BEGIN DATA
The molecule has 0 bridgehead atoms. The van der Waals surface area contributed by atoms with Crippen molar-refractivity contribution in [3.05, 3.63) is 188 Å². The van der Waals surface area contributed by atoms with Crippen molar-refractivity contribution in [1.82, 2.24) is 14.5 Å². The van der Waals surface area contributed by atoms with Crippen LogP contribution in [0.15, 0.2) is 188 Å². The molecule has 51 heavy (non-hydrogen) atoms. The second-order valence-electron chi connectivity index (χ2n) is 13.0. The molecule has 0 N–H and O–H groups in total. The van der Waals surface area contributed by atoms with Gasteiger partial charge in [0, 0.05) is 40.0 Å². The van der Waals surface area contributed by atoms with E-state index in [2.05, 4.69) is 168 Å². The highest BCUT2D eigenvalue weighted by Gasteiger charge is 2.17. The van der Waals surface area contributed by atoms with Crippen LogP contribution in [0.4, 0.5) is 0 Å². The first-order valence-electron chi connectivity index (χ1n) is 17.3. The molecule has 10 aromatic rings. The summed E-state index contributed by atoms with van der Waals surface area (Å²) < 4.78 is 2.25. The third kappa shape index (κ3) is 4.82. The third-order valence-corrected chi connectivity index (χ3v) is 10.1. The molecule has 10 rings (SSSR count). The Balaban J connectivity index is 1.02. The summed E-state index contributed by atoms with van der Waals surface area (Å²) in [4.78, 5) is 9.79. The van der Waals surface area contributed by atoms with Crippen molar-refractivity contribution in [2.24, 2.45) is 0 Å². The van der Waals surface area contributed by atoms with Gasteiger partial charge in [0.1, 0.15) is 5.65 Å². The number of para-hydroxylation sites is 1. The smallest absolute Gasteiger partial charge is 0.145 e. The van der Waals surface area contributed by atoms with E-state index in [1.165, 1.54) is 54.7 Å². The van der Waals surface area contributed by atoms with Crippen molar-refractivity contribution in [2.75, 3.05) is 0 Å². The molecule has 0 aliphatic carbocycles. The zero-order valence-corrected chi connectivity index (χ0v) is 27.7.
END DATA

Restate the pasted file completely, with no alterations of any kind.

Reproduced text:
The molecule has 0 bridgehead atoms. The van der Waals surface area contributed by atoms with Crippen molar-refractivity contribution in [3.05, 3.63) is 188 Å². The van der Waals surface area contributed by atoms with Crippen molar-refractivity contribution in [1.82, 2.24) is 14.5 Å². The van der Waals surface area contributed by atoms with Crippen LogP contribution in [0.15, 0.2) is 188 Å². The molecule has 51 heavy (non-hydrogen) atoms. The second-order valence-electron chi connectivity index (χ2n) is 13.0. The molecule has 0 N–H and O–H groups in total. The van der Waals surface area contributed by atoms with Gasteiger partial charge in [0, 0.05) is 40.0 Å². The van der Waals surface area contributed by atoms with E-state index in [2.05, 4.69) is 168 Å². The highest BCUT2D eigenvalue weighted by Gasteiger charge is 2.17. The van der Waals surface area contributed by atoms with Crippen LogP contribution in [0.4, 0.5) is 0 Å². The first-order valence-electron chi connectivity index (χ1n) is 17.3. The molecule has 10 aromatic rings. The summed E-state index contributed by atoms with van der Waals surface area (Å²) < 4.78 is 2.25. The third kappa shape index (κ3) is 4.82. The third-order valence-corrected chi connectivity index (χ3v) is 10.1. The molecule has 10 rings (SSSR count). The Balaban J connectivity index is 1.02. The summed E-state index contributed by atoms with van der Waals surface area (Å²) in [4.78, 5) is 9.79. The van der Waals surface area contributed by atoms with Crippen molar-refractivity contribution in [2.24, 2.45) is 0 Å². The van der Waals surface area contributed by atoms with Gasteiger partial charge in [0.1, 0.15) is 5.65 Å². The number of para-hydroxylation sites is 1. The smallest absolute Gasteiger partial charge is 0.145 e. The van der Waals surface area contributed by atoms with E-state index in [1.165, 1.54) is 54.7 Å². The van der Waals surface area contributed by atoms with Crippen molar-refractivity contribution in [2.75, 3.05) is 0 Å². The molecule has 0 aliphatic carbocycles. The zero-order valence-corrected chi connectivity index (χ0v) is 27.7.